Balfour Beatty has found evidence of “localised bullying” on a National Grid contract it started last year, but says it found “no evidence” of systematic bribery and corruption.
The contractor suspended three employees after it started an investigation into allegations of improper conduct on its Gas Distribution Strategic Partnership covering gas mains replacement work in the West Midlands.
Balfour Beatty launched the investigation after it received an anonymous letter which alleged individuals were receiving payments in return for giving work to subcontractors.
The GMB union had also written to National Grid over the issue.
It said the letter referred to conduct which “allegedly began prior to Balfour Beatty taking over the contract in April 2013, when a number of existing employees were also transferred across to the new contract, through TUPE arrangements”.
Balfour Beatty said its investigation found “no evidence of systematic bribery and corruption on the contract” but found evidence to suggest payments totalling less than £1,000 may have been made before Balfour Beatty took over the contract.
The contractor said it would be “extremely difficult” for any employee working on the operational side of the business to exert “significant, improper influence on the choice of a subcontractor for the contract”.
Balfour Beatty said it had controls in place that separate commercial and operational aspects of awarding subcontracts, making it “extremely unlikely” that individuals could receive payments for the selection of subcontractors on the scale alleged in the letter.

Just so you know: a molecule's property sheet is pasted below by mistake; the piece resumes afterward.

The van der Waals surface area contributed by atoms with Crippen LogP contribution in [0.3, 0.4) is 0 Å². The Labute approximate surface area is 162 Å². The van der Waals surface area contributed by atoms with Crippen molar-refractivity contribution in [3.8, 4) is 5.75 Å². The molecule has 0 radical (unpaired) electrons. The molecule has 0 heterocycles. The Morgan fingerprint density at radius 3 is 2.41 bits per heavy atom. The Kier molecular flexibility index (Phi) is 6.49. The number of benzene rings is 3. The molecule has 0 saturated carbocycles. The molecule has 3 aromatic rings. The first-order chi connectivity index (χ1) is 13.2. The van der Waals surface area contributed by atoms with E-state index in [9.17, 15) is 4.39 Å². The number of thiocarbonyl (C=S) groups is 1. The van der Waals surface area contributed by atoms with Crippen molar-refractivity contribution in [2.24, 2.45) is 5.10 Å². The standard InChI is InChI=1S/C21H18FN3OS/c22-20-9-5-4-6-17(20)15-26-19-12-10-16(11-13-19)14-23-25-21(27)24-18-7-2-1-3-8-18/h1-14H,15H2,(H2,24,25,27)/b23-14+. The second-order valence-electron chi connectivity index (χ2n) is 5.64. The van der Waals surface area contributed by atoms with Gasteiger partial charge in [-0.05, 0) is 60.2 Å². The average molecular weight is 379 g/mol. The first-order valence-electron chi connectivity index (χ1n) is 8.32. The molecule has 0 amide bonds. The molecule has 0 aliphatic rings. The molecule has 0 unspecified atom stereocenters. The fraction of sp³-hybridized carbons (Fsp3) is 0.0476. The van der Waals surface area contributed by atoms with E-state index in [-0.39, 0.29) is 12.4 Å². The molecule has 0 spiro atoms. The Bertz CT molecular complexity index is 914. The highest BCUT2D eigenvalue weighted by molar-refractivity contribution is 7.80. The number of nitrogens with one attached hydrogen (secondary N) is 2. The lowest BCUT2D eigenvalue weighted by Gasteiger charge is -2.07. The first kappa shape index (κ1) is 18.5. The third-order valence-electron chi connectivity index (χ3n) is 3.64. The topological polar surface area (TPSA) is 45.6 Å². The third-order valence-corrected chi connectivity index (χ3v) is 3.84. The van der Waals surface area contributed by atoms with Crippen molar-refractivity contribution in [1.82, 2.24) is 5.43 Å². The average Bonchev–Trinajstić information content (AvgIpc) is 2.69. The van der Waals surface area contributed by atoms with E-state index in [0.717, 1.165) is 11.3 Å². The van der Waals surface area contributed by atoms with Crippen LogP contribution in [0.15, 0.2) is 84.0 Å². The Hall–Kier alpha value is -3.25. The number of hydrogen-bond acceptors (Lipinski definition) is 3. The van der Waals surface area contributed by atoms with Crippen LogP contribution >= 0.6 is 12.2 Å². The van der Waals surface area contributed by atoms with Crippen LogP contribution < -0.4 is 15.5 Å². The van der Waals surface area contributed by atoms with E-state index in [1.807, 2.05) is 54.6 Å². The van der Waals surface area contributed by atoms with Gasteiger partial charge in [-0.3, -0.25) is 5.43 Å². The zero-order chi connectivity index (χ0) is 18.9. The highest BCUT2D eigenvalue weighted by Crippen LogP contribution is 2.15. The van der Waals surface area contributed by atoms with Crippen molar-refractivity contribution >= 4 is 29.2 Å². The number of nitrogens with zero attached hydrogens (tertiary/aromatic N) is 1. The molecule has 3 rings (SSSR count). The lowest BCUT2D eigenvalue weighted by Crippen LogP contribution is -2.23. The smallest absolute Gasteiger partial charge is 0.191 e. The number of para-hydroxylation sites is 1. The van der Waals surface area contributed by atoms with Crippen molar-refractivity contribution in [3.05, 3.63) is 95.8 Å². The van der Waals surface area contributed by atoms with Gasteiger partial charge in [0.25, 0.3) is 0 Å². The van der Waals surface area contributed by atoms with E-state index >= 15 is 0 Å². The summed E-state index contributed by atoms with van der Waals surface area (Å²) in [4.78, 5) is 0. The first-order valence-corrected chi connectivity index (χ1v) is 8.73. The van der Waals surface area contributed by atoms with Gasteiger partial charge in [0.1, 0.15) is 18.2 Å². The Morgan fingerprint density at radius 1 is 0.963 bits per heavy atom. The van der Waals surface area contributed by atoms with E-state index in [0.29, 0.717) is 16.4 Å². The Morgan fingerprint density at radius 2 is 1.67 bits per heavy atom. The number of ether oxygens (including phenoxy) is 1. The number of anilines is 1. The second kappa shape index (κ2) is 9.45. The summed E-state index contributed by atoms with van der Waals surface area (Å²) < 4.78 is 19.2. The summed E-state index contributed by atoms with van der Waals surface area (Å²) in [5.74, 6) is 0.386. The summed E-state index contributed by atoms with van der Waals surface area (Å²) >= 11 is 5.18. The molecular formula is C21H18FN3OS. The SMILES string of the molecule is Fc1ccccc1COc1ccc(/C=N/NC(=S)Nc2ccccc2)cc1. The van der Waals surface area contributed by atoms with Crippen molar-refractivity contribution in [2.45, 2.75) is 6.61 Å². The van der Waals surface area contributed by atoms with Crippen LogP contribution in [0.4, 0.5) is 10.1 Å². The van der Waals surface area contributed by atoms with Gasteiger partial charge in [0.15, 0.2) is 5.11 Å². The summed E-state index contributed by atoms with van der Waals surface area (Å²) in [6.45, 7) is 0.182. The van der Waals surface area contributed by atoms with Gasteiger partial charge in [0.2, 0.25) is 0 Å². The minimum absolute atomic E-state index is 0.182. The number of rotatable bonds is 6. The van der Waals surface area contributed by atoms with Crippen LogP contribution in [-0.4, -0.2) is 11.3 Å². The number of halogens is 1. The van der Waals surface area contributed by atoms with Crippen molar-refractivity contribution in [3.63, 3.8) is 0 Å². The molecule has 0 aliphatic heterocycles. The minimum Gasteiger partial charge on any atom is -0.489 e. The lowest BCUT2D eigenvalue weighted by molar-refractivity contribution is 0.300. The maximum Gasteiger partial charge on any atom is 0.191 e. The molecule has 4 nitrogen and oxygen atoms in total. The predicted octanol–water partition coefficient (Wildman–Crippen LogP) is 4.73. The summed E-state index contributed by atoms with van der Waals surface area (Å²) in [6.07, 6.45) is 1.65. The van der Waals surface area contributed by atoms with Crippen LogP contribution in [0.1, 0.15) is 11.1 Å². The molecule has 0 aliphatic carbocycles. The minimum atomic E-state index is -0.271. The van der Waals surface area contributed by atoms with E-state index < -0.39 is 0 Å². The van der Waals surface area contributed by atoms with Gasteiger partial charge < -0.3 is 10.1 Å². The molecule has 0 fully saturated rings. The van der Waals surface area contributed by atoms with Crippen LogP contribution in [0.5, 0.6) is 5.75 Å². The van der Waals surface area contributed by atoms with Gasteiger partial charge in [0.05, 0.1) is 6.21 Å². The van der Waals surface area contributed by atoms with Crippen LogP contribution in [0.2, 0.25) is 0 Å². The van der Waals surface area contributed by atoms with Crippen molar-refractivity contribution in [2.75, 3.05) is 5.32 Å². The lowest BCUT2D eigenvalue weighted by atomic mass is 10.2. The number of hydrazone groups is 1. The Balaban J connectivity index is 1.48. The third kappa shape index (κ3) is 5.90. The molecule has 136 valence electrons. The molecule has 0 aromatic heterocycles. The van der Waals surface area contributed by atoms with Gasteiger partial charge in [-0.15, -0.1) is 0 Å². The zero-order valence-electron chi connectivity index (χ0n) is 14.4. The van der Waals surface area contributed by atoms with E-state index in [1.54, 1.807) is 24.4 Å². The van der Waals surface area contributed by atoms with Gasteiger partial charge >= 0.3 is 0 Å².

The contractor said there had been no financial loss to National Grid, customers or consumers.
However, it did find evidence that some employees may have been involved in falsification of dates, as to when work was done on “track sheets”.
Balfour Beatty said: “The falsification indicated that work was done up to two days in advance.
“These track sheets are not used to invoice National Grid, our customer, but are an internal Balfour Beatty recording system used for subcontractor payment and work-forecasting purposes.
“This falsification led to no financial benefit to Balfour Beatty or to individuals, nor would it have influenced the choice of a subcontractor.
“The system used to invoice National Grid is entirely separate from the track sheet system and is audited by National Grid.
“As a result of this process, there is no chance of misreporting under the contract either to National Grid or then to the regulator, Ofgem, as a result of this track sheet manipulation.”
Balfour Beatty said it took the allegations “extremely seriously” and was now considering its next steps.
The contractor announced it had won two eight-year contracts under the Gas Distribution Strategic Partnership to cover the North-west and West Midlands in December 2012. The combined deals were worth £1.2bn and commenced in April 2013.
GMB and a National Grid spokeswoman have been contacted for comment.
More to follow.